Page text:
3 Reasons Millennials Don't Shop for Mortgages
It never fails. Millennial buys a home, thinks all is good in the world and only then realizes they just got taken to the cleaners on their mortgage. They are then stuck in a loan with an unnecessarily high payment every month for years to come. How did they end up in that situation? Why didn't they take time to explore mortgage options? Here are the top three reasons millennials don't shop for mortgages.
1. "I was scared by my real estate agent"
Some millennials may never admit it, but they are subject to human emotions just like the rest of us. When it comes to a big purchase, such as a home, it is human nature to want to avoid risk. Some agents take advantage of this and inject questionable statements like this:
"Our in-house lender is always the best."
"Her service is great and she'll be at closing, nobody else ever does that."
"Those online lenders, stay away! They'll never close on time!"
"Our in-house lender will shop rates for you, you don't need to."
Facts: Discouraging a home buyer from mortgage shopping is 100% unethical - and could even be illegal! There are many incredible loan originators out there and many attend closings regularly. A single lender or broker can't shop mortgage rates for you (learn why). To understand why a real estate agent may steer a borrower to a specific lender, let's follow the money!
The money trail
A real estate agent makes money when a house is sold or bought via commissions. The rate and loan program obtained by the homebuyer is irrelevant to the real estate agent's income. Their primary goal is to get the transaction done. Until that moment, they haven't earned a penny.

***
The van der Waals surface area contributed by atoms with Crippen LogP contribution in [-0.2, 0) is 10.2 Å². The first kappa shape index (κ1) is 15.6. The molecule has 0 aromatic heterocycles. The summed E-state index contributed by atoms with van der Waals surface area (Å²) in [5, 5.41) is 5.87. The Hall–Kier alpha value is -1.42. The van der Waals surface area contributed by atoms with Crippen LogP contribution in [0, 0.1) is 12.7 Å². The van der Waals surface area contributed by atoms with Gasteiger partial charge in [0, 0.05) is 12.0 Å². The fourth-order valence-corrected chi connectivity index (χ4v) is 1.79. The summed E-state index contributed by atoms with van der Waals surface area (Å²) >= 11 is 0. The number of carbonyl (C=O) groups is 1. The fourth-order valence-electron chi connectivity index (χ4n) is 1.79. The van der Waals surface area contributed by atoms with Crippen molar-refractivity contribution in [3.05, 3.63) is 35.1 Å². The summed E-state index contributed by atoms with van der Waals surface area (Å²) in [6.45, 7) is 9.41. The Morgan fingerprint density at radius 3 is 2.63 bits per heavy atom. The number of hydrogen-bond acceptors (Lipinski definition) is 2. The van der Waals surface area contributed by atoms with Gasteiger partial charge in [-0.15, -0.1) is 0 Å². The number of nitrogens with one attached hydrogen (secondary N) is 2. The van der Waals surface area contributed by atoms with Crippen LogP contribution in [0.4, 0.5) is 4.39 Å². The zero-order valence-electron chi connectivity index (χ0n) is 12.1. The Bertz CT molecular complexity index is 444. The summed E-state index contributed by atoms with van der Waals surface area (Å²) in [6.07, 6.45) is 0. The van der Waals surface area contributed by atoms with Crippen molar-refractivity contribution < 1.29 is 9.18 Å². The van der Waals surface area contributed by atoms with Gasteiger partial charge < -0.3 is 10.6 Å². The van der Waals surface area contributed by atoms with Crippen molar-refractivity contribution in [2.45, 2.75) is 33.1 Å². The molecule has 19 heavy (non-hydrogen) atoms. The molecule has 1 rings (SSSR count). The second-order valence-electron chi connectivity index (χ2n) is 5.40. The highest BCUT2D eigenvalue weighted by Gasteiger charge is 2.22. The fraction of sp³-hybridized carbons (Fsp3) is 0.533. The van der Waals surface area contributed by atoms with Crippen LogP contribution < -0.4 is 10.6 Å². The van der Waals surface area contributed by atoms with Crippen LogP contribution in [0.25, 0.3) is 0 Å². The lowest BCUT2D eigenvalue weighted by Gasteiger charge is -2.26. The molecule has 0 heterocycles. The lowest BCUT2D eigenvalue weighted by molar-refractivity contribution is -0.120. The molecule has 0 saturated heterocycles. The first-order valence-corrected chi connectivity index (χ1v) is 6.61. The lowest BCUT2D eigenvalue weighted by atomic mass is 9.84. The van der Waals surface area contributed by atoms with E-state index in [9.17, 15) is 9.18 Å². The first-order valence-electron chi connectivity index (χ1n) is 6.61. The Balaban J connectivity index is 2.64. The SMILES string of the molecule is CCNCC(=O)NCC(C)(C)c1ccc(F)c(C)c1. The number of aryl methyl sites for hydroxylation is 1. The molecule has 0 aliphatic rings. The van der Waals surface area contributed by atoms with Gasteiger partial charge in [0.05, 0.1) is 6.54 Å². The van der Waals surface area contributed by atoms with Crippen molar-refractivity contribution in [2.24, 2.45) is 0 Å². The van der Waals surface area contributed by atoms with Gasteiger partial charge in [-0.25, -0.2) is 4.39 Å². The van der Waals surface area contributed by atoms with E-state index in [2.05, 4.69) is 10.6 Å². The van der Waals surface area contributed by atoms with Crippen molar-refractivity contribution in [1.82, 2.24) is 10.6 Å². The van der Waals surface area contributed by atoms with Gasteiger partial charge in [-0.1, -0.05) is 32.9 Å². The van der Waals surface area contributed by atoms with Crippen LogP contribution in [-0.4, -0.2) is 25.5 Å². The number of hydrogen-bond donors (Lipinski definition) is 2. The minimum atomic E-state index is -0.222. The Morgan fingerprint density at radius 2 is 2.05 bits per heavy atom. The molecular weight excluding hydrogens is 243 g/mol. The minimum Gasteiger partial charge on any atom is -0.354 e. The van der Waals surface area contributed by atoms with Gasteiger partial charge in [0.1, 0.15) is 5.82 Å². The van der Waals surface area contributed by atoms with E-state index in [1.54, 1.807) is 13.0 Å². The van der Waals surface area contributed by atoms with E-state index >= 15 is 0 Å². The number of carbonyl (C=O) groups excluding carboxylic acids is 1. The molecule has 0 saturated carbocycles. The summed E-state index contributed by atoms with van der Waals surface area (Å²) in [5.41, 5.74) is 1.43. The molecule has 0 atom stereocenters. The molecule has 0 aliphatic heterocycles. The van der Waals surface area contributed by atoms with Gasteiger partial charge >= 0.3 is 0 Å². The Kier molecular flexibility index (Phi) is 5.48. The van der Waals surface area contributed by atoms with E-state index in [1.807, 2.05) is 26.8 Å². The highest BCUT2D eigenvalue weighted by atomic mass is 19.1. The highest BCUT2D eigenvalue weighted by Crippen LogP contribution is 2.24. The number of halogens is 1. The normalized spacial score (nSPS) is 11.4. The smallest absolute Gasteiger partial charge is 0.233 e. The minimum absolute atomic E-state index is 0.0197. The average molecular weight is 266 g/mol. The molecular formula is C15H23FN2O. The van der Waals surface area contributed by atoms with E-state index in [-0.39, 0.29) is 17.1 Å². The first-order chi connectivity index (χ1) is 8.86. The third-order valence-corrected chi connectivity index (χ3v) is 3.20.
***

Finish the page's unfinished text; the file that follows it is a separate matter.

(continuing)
Additionally, many real estate agents have co-marketing agreements with specific mortgage lenders, brokers or loan originators. If these mortgage professionals don't see an ROI on their investment of marketing dollars, the real estate agent stands to lose at least part of their marketing presence. Therefore, the real estate agent wants to "feed" the mortgage professional to continue the financially beneficial co-marketing arrangement.
With these in mind, is it any wonder that an agent will aggressively push you to a specific lender or mortgage broker?
Not all agents are the same
While many tech disrupters offering flat fees or "no-commissions" on real estate sales solves some of the problems, one major money problem remains. Despite the removal of commissions, real estate agents may still be receiving funds from a mortgage broker or lender in the form of a co-marketing agreement or "MSA". This means they will still push homebuyers (especially inexperienced buyers such as millennials) to a specific lender, robbing them of the opportunity to shop for their mortgage.
How can this problem be solved? You simply need to find an ethical real estate agent who isn't "hooked" on the money coming from one specific lender. Before you legally engage with any real estate agent, simply ask this question: "Do you receive money from any specific mortgage broker or lender?"
If the answer is "yes", walk away and find someone else who will be just as interested in helping you save money on your mortgage as they are in finding you the house of your dreams.